June 7, 2022: The gap between the four bright morning planets continues to widen in the eastern predawn sky. During the evening, the moon is in western Virgo.
by Jeffrey L. Hunt
Chicago, Illinois: Sunrise, 5:16 a.m. CDT; Sunset, 8:24 p.m. CDT. Check local sources for sunrise and sunset times for your location.
The moon reaches its First Quarter phase at 9:48 a.m. CDT, rising in the region nearly three hours later. Find it in the south at sundown.
Twilight continues to lengthen. It’s about 4 hours, 20 minutes total for morning and evening twilight.
Four bright morning gems are scattered along an imaginary diagonal line in the eastern sky before sunrise. Likely, Jupiter is the easiest to locate. Find it nearly 25° up in the east-southeast.
Mars, 5.3° to the lower left of Jupiter, continues to march away from the Jovian Giant. The Red Planet is dimmer, but easily spotted.
Brilliant Venus, 7° up in the east-northeast, is 36.8° to the lower left of Jupiter.
Saturn, the dimmer of the four morning planets, is the highest planet, over 30° above the south-southeast horizon.
The diagonal line is the plane of the solar system – the ecliptic.
The gap between Venus and Saturn continues to open. This morning the separation is 76.2°.
Mercury is emerging from bright twilight into the morning sky to a display of the five bright planets. This morning, it rises 48 minutes before the sun.
The impending morning’s display is unique because starting from the sun, the five bright planets are lined up along the ecliptic in order – Mercury, Venus, Mars, Jupiter, and Saturn.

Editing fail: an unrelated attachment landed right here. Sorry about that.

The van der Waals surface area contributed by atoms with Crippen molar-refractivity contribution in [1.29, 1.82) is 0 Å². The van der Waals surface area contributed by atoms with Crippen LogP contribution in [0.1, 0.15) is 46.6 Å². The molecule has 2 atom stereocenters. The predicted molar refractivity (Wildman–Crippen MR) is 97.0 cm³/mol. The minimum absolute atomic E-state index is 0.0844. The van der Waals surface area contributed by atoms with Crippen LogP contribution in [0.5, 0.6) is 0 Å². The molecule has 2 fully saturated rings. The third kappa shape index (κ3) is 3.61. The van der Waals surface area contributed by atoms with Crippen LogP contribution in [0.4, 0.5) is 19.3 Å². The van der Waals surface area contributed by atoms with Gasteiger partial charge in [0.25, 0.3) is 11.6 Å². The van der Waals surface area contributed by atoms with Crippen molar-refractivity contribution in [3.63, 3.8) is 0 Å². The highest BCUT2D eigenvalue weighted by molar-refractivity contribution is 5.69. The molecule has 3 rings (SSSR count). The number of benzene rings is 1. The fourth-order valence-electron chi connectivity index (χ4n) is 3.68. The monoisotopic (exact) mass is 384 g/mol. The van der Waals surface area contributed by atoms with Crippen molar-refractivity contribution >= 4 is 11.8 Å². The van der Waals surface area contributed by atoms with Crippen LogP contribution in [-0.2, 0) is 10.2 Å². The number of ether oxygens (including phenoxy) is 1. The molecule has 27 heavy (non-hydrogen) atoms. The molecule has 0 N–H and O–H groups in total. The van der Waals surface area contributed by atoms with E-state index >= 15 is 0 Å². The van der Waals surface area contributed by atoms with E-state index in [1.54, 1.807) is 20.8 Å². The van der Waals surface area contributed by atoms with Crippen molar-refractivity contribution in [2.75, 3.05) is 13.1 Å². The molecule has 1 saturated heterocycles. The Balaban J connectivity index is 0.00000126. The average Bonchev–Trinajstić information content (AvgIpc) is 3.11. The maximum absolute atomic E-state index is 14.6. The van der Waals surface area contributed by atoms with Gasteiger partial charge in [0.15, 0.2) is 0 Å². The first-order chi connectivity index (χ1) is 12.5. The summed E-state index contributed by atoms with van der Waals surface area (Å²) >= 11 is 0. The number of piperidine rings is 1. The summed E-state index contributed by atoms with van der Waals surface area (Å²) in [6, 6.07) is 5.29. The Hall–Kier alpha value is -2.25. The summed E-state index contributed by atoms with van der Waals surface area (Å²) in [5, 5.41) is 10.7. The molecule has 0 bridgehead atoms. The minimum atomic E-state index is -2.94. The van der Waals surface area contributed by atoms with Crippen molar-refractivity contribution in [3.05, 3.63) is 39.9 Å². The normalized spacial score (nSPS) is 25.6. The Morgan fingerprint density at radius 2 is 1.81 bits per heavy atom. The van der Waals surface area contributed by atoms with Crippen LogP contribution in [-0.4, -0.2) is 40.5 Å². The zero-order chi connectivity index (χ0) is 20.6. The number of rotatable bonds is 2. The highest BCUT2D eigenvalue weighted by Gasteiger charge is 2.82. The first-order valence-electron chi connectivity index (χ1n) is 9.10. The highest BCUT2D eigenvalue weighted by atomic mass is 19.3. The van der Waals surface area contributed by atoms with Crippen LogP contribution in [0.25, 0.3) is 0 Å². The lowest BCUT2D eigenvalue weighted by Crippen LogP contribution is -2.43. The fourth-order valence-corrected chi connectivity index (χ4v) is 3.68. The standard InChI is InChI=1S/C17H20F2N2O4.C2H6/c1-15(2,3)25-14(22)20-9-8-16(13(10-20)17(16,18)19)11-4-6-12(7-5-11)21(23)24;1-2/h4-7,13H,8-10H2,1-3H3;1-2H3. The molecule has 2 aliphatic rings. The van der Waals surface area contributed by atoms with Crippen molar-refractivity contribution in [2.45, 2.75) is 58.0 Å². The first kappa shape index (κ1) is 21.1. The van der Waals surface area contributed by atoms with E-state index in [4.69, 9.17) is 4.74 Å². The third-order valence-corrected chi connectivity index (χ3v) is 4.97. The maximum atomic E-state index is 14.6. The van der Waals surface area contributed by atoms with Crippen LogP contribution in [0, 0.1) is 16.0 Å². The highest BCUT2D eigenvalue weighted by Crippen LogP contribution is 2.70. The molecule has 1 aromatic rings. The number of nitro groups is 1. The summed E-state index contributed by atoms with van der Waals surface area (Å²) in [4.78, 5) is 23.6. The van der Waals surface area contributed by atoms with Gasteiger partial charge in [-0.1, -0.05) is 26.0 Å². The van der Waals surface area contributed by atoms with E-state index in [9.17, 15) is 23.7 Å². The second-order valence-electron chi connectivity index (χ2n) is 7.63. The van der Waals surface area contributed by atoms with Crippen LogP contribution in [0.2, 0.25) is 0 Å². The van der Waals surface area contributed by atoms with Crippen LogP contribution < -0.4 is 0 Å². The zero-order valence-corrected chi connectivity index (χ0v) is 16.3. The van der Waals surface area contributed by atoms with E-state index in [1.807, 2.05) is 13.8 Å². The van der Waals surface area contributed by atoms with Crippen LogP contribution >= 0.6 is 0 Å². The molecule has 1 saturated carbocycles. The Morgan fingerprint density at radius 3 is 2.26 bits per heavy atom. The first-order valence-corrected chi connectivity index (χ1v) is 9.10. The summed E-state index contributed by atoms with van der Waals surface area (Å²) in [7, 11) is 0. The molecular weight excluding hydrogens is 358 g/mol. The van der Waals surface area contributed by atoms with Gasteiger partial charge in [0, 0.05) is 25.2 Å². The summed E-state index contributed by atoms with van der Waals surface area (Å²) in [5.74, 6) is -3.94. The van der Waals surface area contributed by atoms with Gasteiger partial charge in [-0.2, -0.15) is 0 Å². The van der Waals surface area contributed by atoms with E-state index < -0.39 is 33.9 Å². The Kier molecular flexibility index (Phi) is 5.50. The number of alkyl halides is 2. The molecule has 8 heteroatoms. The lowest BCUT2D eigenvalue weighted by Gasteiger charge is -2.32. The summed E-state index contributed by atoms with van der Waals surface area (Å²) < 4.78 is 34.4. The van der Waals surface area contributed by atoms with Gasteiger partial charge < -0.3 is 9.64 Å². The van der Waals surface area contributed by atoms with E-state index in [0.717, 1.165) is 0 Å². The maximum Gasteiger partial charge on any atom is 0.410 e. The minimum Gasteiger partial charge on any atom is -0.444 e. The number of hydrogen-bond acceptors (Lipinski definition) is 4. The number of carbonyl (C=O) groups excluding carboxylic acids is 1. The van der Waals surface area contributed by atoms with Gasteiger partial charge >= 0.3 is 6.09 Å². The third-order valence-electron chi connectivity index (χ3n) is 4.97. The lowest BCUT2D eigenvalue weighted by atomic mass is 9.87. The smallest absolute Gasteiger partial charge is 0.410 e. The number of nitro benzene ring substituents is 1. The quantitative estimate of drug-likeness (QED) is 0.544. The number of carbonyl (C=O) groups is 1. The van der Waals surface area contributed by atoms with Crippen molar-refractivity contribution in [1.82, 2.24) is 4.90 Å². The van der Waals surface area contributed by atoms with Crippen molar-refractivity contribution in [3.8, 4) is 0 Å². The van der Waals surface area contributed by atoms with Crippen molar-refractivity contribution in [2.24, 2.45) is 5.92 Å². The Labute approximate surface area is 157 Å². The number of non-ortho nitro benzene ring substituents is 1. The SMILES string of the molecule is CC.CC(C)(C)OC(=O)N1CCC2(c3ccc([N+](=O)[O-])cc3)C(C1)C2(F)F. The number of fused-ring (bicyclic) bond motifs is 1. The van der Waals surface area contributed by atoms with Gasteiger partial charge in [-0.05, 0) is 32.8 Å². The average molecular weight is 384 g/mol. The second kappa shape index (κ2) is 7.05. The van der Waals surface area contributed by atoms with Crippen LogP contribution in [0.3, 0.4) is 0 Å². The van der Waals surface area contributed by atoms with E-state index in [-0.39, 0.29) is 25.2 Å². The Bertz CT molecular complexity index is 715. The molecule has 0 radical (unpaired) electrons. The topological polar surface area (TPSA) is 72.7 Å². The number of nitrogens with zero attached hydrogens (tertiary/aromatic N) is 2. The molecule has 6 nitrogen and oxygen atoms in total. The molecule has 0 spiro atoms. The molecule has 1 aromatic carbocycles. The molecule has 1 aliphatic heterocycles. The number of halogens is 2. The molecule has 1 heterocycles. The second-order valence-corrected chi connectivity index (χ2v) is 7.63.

Each evening the moon continues to wax – grow in phase – and appear farther eastward during the early evening hours, making it set later each night.
This evening the bright moon, 55%, is over halfway up in the south-southwest in western Virgo. This evening, the lunar orb is 8.4° to the lower left of Denebola – meaning “the lion’s tail” – and 5.5° to the upper right of Zavijava – meaning “the corner of the barking dog” – in Virgo.
The moon is approaching Porrima and Spica, farther eastward along the moon’s path, during the next few evenings.
- 2023, October 23: Venus at Greatest ElongationOctober 23, 2023: Venus moves to its farthest angular distance from the sun today, known as greatest elongation. During morning twilight, the Morning Star passes Leo’s Chertan.
- 2023, October 22: Moon Approaches SaturnOctober 22, 2023: During evening hours, the gibbous moon nears Saturn in the southern sky. Venus and Jupiter are visible during morning twilight.
- 2023, October 21: Three Bright Planets, First Quarter MoonOctober 21, 2023: Venus, Jupiter, and Saturn are easy to locate during nighttime hours. The First Quarter moon phase occurs this evening.
- 2023, October 20: Jupiter’s Double Shadows, Mercury at Superior ConjunctionOctober 20: After midnight, Jupiter’s moons’ shadows dance across the cloud tops. Mercury is at superior conjunction.
- 2023, October 19: Poured Moon, See Planet UranusOctober 19: Sagittarius seems to pour the moon into the sky this evening. Find Uranus with a binocular.